Rosario Perilli was out for a jog when he tried to pass 10-year-old girl on her bike. At the time she was riding with two of her friends. The three were riding abreast with the 10-year-old girl in question riding on the road, while her friends rode on the sidewalk. They were riding against traffic on the only side of the road with a sidewalk when the young girl noticed Perilli coming up behind them.
The young girl pulled in closer to the sidewalk at the time, but after glancing back once more she saw that Perilli had fallen back, so she pulled back away from the sidewalk a little further. At this point Perilli ran into the girl’s back wheel and fell, injuring his shoulder so severely he needed surgery.
Perilli, being such a stand up guy, decided to sue the 10-year-old girl for breaching the duty of care by contravening the Motor Vehicle Act laws. He also sued her grandparents for not teaching her how to ride her bike properly.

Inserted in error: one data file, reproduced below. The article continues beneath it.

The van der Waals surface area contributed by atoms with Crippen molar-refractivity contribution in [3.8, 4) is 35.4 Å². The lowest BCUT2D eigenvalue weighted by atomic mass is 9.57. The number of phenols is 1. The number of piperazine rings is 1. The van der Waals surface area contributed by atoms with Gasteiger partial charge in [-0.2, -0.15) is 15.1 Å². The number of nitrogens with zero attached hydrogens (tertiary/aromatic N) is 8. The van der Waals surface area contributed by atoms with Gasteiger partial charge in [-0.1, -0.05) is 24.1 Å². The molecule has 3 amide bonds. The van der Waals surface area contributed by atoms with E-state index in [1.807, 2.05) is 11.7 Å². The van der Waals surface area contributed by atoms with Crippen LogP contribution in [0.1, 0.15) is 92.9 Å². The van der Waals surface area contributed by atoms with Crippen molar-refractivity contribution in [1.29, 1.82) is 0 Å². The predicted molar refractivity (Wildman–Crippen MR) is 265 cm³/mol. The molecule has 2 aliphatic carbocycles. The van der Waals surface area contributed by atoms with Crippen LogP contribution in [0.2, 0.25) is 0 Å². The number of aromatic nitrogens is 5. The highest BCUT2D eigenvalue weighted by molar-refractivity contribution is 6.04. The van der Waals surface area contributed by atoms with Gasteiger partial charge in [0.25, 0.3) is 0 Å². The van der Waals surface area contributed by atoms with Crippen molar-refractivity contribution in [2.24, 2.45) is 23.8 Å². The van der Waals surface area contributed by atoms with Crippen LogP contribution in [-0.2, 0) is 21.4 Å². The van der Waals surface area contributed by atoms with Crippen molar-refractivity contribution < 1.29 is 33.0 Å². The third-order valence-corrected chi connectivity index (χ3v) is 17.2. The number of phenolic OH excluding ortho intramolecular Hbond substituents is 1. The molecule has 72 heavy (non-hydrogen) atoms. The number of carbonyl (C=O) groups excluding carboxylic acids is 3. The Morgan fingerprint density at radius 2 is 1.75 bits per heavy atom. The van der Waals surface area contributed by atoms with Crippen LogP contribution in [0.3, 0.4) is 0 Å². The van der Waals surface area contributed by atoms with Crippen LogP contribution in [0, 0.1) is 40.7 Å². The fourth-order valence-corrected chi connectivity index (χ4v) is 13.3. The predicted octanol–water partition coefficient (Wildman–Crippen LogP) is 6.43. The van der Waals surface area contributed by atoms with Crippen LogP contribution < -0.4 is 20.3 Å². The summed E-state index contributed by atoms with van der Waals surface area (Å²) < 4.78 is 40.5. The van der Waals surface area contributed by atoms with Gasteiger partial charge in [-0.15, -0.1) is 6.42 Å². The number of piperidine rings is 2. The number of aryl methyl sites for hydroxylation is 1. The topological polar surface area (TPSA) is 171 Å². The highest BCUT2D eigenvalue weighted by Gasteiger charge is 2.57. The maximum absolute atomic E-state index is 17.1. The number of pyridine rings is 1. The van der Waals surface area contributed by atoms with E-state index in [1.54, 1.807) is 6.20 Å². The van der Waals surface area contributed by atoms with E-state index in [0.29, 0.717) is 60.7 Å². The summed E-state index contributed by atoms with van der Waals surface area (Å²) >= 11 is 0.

Yesterday, a judge found that he did not agree with Perilli’s case, and it was dismissed from court along with all his other allegations. The judge pointed out that the young girl should not be held to the same standards as an adult, and also that she had looked back in an attempt to accommodate Perilli’s attempt to overtake. He also pointed out that momentary lapses in judgement or attention are not the equivalent of negligence.
“A momentary lapse in awareness may be expected from children; such a lapse does not result in a finding of legal responsibility,” he told the court.
And in one last ruling that feels ever so slightly sassy, the judge pointed out that it was much easier for Perilli to be aware of what was in front of him than it was for the young girl to be aware of what was behind her.
“She acted with due care and attention and did not conduct herself in a manner that imperilled others or was the cause of Mr. Perilli's damages,” the Judge said.